Leveraging Agreements to Build Successful Collaborations
A partnership term sheet is a non-binding agreement that outlines the key terms and conditions of a business partnership. While not legally binding, it helps to ensure that both parties are on the same page regarding their expectations and goals.
These documents can also be named a Memorandum of Understanding or a Letter of Intent or a Letter of Agreement.
Why use a term sheet in a business partnership?
If these are not legally binding, why take the time to create one of these during a partnership?
- To focus the partnership: Term sheets can be helpful to distill what both parties want from a partnership, and can save time by not exploring projects which to not fit with current strategic goals.
- To set expectations and avoid misunderstandings: A term sheet can help to avoid misunderstandings down the road by clearly outlining the roles and responsibilities of each party, resource commitments, high-level goals, as well as the financial terms of the partnership.
- To accelerate the partnership: Negotiating a term sheet can be a relatively quick and inexpensive process compared to negotiating a full-fledged legal agreement. This is because term sheets are typically non-binding, which means that they are not legally enforceable.
- To align internal stakeholders: Term sheets can often include resource commitments from different parts of your business. Creating and signing a term sheet can be a forcing function to have the right discussions with internal teams, force discussions are the relative priority of an initiative.
- To generate excitement: Creating a concise outline for a program with a partner, and capturing in this format, can be a way to generate excitement internally.
- To discuss challenging topics: The business terms including in these agreements may include resource commitments, financial commitments, details on exclusivity, event sponsorships, etc. This can force you to work through these early in the partnership, and save you time in the long run.
Differences in Term sheets vs. legal agreements
A term sheet is different from a legal agreement in several ways:
- Binding vs. non-binding: A legal agreement is a binding contract that is enforceable by law. A term sheet, on the other hand, is not legally enforceable. This means that if a dispute arises between the parties, a court will not uphold the terms of a term sheet.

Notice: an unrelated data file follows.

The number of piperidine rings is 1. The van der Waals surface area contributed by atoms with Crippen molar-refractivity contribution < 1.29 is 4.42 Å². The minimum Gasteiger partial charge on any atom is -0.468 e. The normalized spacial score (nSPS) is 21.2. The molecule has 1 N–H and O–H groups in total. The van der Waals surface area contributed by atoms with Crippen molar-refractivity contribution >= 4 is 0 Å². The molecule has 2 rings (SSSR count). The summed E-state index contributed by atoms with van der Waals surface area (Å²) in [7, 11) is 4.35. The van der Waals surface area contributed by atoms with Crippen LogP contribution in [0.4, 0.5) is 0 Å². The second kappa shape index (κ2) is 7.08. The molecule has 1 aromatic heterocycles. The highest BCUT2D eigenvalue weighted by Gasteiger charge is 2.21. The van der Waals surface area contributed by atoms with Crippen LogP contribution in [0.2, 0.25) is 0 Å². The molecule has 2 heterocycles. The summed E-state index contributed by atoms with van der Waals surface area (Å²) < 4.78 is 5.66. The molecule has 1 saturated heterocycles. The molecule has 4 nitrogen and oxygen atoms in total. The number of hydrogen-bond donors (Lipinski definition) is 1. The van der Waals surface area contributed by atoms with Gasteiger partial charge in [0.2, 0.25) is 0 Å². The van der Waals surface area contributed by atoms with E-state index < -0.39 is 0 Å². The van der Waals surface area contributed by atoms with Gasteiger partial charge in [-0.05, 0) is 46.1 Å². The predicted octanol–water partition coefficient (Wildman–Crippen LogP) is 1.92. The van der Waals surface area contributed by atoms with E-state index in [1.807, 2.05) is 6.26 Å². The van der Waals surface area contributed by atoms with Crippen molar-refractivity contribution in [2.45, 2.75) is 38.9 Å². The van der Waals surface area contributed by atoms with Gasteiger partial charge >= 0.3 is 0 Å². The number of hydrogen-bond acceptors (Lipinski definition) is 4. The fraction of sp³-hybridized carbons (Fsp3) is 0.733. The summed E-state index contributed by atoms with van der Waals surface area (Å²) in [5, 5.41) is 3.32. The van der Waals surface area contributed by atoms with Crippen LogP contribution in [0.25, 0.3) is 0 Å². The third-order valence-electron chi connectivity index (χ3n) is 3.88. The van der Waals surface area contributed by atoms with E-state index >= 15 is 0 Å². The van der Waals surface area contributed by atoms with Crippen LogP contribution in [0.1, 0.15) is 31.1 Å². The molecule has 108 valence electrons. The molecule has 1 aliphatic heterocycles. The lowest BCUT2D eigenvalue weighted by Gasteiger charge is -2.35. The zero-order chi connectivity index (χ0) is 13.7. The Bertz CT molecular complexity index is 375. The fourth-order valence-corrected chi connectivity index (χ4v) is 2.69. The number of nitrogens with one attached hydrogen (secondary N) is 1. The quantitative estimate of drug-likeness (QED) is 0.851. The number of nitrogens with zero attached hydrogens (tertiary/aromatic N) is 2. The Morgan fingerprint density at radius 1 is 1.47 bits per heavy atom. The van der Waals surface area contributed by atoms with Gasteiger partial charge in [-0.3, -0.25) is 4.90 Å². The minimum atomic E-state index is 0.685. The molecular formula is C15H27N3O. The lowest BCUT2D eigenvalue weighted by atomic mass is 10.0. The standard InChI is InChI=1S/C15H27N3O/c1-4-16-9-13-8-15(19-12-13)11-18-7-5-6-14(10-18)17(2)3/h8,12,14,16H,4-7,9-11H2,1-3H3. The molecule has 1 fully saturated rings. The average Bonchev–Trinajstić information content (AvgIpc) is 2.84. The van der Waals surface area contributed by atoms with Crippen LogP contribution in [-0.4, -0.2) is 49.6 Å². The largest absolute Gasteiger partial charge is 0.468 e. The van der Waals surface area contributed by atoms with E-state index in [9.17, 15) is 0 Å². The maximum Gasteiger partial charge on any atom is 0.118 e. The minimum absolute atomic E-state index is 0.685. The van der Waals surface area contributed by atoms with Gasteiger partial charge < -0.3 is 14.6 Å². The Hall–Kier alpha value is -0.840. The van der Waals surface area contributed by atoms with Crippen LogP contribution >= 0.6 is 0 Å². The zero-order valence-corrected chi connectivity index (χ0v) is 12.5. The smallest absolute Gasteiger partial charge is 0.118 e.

- Level of detail: A legal agreement is a detailed document that spells out all of the terms and conditions of the partnership. A term sheet, on the other hand, is a more concise document that only outlines the key terms of the partnership.
- Finality: A legal agreement is the final document that governs the partnership. A term sheet, on the other hand, is a starting point that may be amended or replaced by a legal agreement.
Common terms in product partnership term sheets
Some of the most common terms included in product partnership term sheets include:
- Goals: What are both parties trying to achieve by working together?
- Resourcing: What resource commitments are being made together? Could include named people or roles
- Intellectual property: The ownership and licensing of intellectual property created by the initiative
- Event Sponsorships: Will you sponsor each others' events, or co-sponsor an industry event?
- Integrations: What product or platform integrations will you collaborate on? Will any net new functionality be added to roadmaps for this partnership? When will these be designed, specified, built and tested?
- Co-marketing: How to you plan to co-market together? Will there be any PR or Press included?
- Governance: How will these teams stay engaged? Who are the executive sponsors on both sides?
- Escalation process: If there is an issue / delay, how will this be surfaced and discussed?
Best practices in leveraging these term sheets
To get the most out of a term sheet, it is important to follow some best practices:
- Keep it simple: The more simple the term sheet, the higher the probability of success.
- Get legal advice: Both parties should consult with an attorney before signing a term sheet. An attorney can help to ensure that the term sheet is fair and protects the interests of both parties.
- Be clear and specific: The terms of the term sheet should be clear and specific. This will help to avoid misunderstandings down the road.
- Negotiate in good faith: Both parties should negotiate in good faith. This means that they should be open to compromise and should work towards a mutually beneficial agreement.
- Be realistic: The terms of the term sheet should be realistic and achievable. It is important to set expectations that can be met.
A term sheet is an important tool for any technology partnership. By following these best practices, you can ensure that your term sheet is a win-win for both parties.
“A term sheet is insurance against future misunderstandings. It's worth the time and effort to get one.” ― Mark Cuban
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